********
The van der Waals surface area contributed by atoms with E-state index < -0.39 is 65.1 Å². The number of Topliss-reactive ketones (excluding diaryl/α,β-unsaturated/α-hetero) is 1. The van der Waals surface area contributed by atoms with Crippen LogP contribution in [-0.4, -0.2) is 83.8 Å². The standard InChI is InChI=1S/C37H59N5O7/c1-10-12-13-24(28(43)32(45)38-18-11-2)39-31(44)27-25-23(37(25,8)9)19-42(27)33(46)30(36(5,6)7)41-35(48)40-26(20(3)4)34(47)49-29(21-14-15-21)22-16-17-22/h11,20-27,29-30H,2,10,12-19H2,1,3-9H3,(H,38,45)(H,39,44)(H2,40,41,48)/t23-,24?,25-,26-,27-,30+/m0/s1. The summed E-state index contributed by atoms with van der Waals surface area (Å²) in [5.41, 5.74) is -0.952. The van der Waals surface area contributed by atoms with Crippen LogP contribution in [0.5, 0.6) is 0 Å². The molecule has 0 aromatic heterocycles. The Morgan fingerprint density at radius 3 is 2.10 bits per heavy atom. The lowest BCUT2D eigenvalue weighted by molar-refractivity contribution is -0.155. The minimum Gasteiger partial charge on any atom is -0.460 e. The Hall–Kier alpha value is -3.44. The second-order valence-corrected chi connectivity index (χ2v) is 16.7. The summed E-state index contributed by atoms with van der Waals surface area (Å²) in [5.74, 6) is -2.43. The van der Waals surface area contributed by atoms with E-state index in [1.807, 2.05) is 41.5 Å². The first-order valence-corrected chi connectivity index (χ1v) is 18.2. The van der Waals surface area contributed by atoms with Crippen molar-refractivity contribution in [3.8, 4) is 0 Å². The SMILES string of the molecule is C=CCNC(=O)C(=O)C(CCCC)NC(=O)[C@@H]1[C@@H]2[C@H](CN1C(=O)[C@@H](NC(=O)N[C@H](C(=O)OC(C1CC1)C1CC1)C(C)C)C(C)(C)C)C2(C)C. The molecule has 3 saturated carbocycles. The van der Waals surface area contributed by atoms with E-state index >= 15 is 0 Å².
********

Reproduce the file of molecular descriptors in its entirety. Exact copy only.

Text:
The van der Waals surface area contributed by atoms with E-state index < -0.39 is 65.1 Å². The number of Topliss-reactive ketones (excluding diaryl/α,β-unsaturated/α-hetero) is 1. The van der Waals surface area contributed by atoms with Crippen LogP contribution in [-0.4, -0.2) is 83.8 Å². The standard InChI is InChI=1S/C37H59N5O7/c1-10-12-13-24(28(43)32(45)38-18-11-2)39-31(44)27-25-23(37(25,8)9)19-42(27)33(46)30(36(5,6)7)41-35(48)40-26(20(3)4)34(47)49-29(21-14-15-21)22-16-17-22/h11,20-27,29-30H,2,10,12-19H2,1,3-9H3,(H,38,45)(H,39,44)(H2,40,41,48)/t23-,24?,25-,26-,27-,30+/m0/s1. The summed E-state index contributed by atoms with van der Waals surface area (Å²) in [5.41, 5.74) is -0.952. The van der Waals surface area contributed by atoms with Crippen LogP contribution in [0.5, 0.6) is 0 Å². The molecule has 0 aromatic heterocycles. The Morgan fingerprint density at radius 3 is 2.10 bits per heavy atom. The lowest BCUT2D eigenvalue weighted by molar-refractivity contribution is -0.155. The minimum Gasteiger partial charge on any atom is -0.460 e. The Hall–Kier alpha value is -3.44. The second-order valence-corrected chi connectivity index (χ2v) is 16.7. The summed E-state index contributed by atoms with van der Waals surface area (Å²) in [5.74, 6) is -2.43. The van der Waals surface area contributed by atoms with E-state index in [1.807, 2.05) is 41.5 Å². The first-order valence-corrected chi connectivity index (χ1v) is 18.2. The van der Waals surface area contributed by atoms with Crippen molar-refractivity contribution in [3.8, 4) is 0 Å². The SMILES string of the molecule is C=CCNC(=O)C(=O)C(CCCC)NC(=O)[C@@H]1[C@@H]2[C@H](CN1C(=O)[C@@H](NC(=O)N[C@H](C(=O)OC(C1CC1)C1CC1)C(C)C)C(C)(C)C)C2(C)C. The molecule has 3 saturated carbocycles. The van der Waals surface area contributed by atoms with E-state index >= 15 is 0 Å².